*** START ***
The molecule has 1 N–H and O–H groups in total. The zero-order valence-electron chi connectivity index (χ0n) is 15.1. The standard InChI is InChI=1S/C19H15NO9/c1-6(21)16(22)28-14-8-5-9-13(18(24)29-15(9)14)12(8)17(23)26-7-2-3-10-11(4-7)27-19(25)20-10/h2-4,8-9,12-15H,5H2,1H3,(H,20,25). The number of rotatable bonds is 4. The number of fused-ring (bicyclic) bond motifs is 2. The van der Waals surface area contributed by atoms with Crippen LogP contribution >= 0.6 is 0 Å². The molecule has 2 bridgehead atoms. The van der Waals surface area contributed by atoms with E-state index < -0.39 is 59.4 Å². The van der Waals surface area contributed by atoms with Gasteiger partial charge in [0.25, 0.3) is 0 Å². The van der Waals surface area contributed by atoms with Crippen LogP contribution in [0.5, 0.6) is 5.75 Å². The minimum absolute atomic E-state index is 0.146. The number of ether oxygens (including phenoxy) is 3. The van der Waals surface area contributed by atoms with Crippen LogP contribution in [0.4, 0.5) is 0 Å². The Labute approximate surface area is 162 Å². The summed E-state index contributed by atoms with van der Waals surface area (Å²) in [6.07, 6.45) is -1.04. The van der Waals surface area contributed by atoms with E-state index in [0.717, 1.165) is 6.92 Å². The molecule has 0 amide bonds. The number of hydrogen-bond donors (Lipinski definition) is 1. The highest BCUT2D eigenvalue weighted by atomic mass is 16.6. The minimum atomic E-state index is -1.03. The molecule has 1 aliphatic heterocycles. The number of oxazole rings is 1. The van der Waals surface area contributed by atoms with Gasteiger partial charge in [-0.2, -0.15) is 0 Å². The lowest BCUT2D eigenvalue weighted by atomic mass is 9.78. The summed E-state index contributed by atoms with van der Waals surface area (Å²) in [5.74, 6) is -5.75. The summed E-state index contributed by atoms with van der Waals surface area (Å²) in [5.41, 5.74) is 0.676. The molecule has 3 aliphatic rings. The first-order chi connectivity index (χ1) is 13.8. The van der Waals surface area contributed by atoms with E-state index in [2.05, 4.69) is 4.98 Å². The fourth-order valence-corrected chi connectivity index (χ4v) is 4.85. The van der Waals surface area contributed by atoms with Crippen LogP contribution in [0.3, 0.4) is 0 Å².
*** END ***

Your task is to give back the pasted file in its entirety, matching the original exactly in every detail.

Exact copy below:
The molecule has 1 N–H and O–H groups in total. The zero-order valence-electron chi connectivity index (χ0n) is 15.1. The standard InChI is InChI=1S/C19H15NO9/c1-6(21)16(22)28-14-8-5-9-13(18(24)29-15(9)14)12(8)17(23)26-7-2-3-10-11(4-7)27-19(25)20-10/h2-4,8-9,12-15H,5H2,1H3,(H,20,25). The number of rotatable bonds is 4. The number of fused-ring (bicyclic) bond motifs is 2. The van der Waals surface area contributed by atoms with Crippen LogP contribution >= 0.6 is 0 Å². The molecule has 2 bridgehead atoms. The van der Waals surface area contributed by atoms with E-state index < -0.39 is 59.4 Å². The van der Waals surface area contributed by atoms with Gasteiger partial charge in [0.25, 0.3) is 0 Å². The van der Waals surface area contributed by atoms with Crippen LogP contribution in [0.5, 0.6) is 5.75 Å². The minimum absolute atomic E-state index is 0.146. The number of ether oxygens (including phenoxy) is 3. The van der Waals surface area contributed by atoms with Crippen LogP contribution in [0.4, 0.5) is 0 Å². The Labute approximate surface area is 162 Å². The summed E-state index contributed by atoms with van der Waals surface area (Å²) in [6.07, 6.45) is -1.04. The van der Waals surface area contributed by atoms with E-state index in [0.717, 1.165) is 6.92 Å². The molecule has 0 amide bonds. The number of hydrogen-bond donors (Lipinski definition) is 1. The highest BCUT2D eigenvalue weighted by atomic mass is 16.6. The minimum atomic E-state index is -1.03. The molecule has 1 aliphatic heterocycles. The number of oxazole rings is 1. The van der Waals surface area contributed by atoms with Gasteiger partial charge in [-0.2, -0.15) is 0 Å². The lowest BCUT2D eigenvalue weighted by atomic mass is 9.78. The summed E-state index contributed by atoms with van der Waals surface area (Å²) in [5.74, 6) is -5.75. The summed E-state index contributed by atoms with van der Waals surface area (Å²) in [5.41, 5.74) is 0.676. The molecule has 3 aliphatic rings. The first-order chi connectivity index (χ1) is 13.8. The van der Waals surface area contributed by atoms with E-state index in [2.05, 4.69) is 4.98 Å². The fourth-order valence-corrected chi connectivity index (χ4v) is 4.85. The van der Waals surface area contributed by atoms with Crippen LogP contribution in [0.3, 0.4) is 0 Å².